The world champion in glass is about to get even better

Sweden is the best country in the world at recycling glass. An important part of this work takes place at Svensk Glasåtervinning (Swedish Glass Recycling), which recycles glass containers from all across Sweden. Their processing plant is the only one of its kind, yet the company is upgrading its entire control system in order to optimize productivity and improve the quality of the glass it sells to its customers. FVB has been enlisted to upgrade the system and the plan is for it to be up and running by the autumn.

The processing plant is located in Hammar, on the northern tip of Lake Vättern and operates 24 hours a day, five days a week. Approximately 25 lorries laden with waste glass arrive every day. The glass is sorted by colour (green, brown and clear) and washed and about one third of it is pulverized. But several important steps are involved in order to produce the product that the customers require, because it is not just waste glass that ends up in the recycling bins up and down the country. – We find stones, ceramics, organic material, and metals etc., things that need to be removed. The first screening is done by hand, says Ulf Hellström, Head of Technology, Environment and Quality at Svensk Glasåtervinning.


Screening glass fragments

The next stage is optical sorting, using mainly cameras. – Almost every fragment of glass is screened, and those fragments and particles that cannot be screened are removed using compressed air. The entire operation takes just thousandths of a second and is carried out with high precision while the glass is moving along a conveyor belt. For that reason, cameral control is of the utmost importance, Ulf Hellström explains.

Even the colour sorting is carried out by machines. The fragments are photographed and the colour of every piece is identified, allowing us to differentiate between brown glass and green, for example.

Unnecessary detective work

Since most of the processing plant is automated, it is essential that everything works as faultlessly as possible. Current technology is based on an older system but now that FVB is updating it, there will be an improvement in quality.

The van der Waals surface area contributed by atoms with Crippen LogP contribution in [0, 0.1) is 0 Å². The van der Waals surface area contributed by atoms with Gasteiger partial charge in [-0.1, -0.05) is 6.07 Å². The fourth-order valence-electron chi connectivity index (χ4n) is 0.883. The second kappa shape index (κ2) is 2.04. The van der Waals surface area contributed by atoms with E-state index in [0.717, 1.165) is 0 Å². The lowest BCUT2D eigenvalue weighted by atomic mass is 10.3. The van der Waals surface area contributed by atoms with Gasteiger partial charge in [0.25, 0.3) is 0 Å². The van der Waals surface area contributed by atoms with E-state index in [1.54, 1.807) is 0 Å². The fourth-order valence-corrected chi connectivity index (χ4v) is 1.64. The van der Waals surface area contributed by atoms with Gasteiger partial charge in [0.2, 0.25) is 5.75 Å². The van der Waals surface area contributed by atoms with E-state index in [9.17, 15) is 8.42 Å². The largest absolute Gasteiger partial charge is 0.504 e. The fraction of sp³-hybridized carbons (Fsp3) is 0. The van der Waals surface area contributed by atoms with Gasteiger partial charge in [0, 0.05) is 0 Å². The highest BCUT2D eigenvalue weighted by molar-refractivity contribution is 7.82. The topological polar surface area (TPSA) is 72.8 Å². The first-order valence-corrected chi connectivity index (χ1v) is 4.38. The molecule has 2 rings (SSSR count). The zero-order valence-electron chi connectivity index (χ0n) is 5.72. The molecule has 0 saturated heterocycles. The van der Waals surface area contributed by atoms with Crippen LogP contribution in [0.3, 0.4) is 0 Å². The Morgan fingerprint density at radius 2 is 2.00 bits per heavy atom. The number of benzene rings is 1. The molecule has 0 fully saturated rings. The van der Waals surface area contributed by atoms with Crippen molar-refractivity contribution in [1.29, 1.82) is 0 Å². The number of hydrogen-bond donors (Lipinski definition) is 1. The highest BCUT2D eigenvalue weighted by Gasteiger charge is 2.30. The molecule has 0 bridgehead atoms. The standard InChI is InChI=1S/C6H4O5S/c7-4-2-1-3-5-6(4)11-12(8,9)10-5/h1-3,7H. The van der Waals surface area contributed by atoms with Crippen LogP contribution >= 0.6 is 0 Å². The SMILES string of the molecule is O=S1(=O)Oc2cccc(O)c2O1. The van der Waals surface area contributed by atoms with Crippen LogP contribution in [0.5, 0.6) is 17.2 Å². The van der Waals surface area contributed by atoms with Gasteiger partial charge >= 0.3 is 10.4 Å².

– Our work here comprises of two elements, one of which is to upgrade the old system. We carried out a feasibility study that showed that ABB had a system that would meet the customer’s requirements. Svensk Glasåtervinning was already using an ABB system and by using their system throughout it would become well integrated and simple for the staff to run, says Peter Eklund at FVB, who, together with colleague Anders Jansson, is responsible for the work.  

– The other element involves cleaning up programme codes. There are currently a number of old codes that are difficult to understand and even some in German from a previous system. Finding errors requires some detective work, since the names in different parts of the system are difficult to understand. We are going to change that, so that when an error arises it will be easy for operating staff to identify and rectify it quickly, says Peter Eklund.

High customer demands

The finished products from the processing plant are sold to customers that manufacture glass containers, glass wool and foam glass. A third of the material is sold to the glass wool industry in Sweden and Norway and for that purpose the glass is crushed into a fine powder resembling sand. A smaller amount of the material is sold to customers that manufacture foam glass; a relatively new product that is used to reinforce the foundations of roads and buildings. The remaining material, which consists of glass fragments in different colours, is sold to glassworks in Scandinavia and other European countries.

The company’s main customer is the glassworks in Limmared in Västergötland, which manufactures glass packaging for food as well as the internationally famous vodka bottle. – There is an extremely high demand on the glass for the vodka bottles, but customers in general are becoming more demanding, which means smaller margins for us. With the help of a better control system and the possibility to rectify errors quickly, we will be in a position to improve the quality of our products and increase production. We are really looking forward to the new system and the improvements that are being made, says Ulf Hellström.

Lengthy collaboration

Ulf Hellström is very pleased that they enlisted the help of FVB. – We have been working together with FVB for many years. They have excellent knowledge of the ABB system, something that not many other companies have. The company also has a great deal of expertise, they have always been there for us when we have needed help and they have local knowledge of our processing plant. We definitely feel safe in their hands, says Ulf Hellström.  

For further information, contact Peter Eklund on 021-81 80 64


There are 6000 glass collection sites in Sweden. FTI (the Packaging and Newspaper Collection Service) is responsible for these sites and all the glass is sent to Svensk Glasåtervinning in Hammar. Svensk Glasåtervinning currently recycles 90 per cent of all glass containers in Sweden; a figure that is significantly higher than the statutory 70 per cent and the highest figure in the world.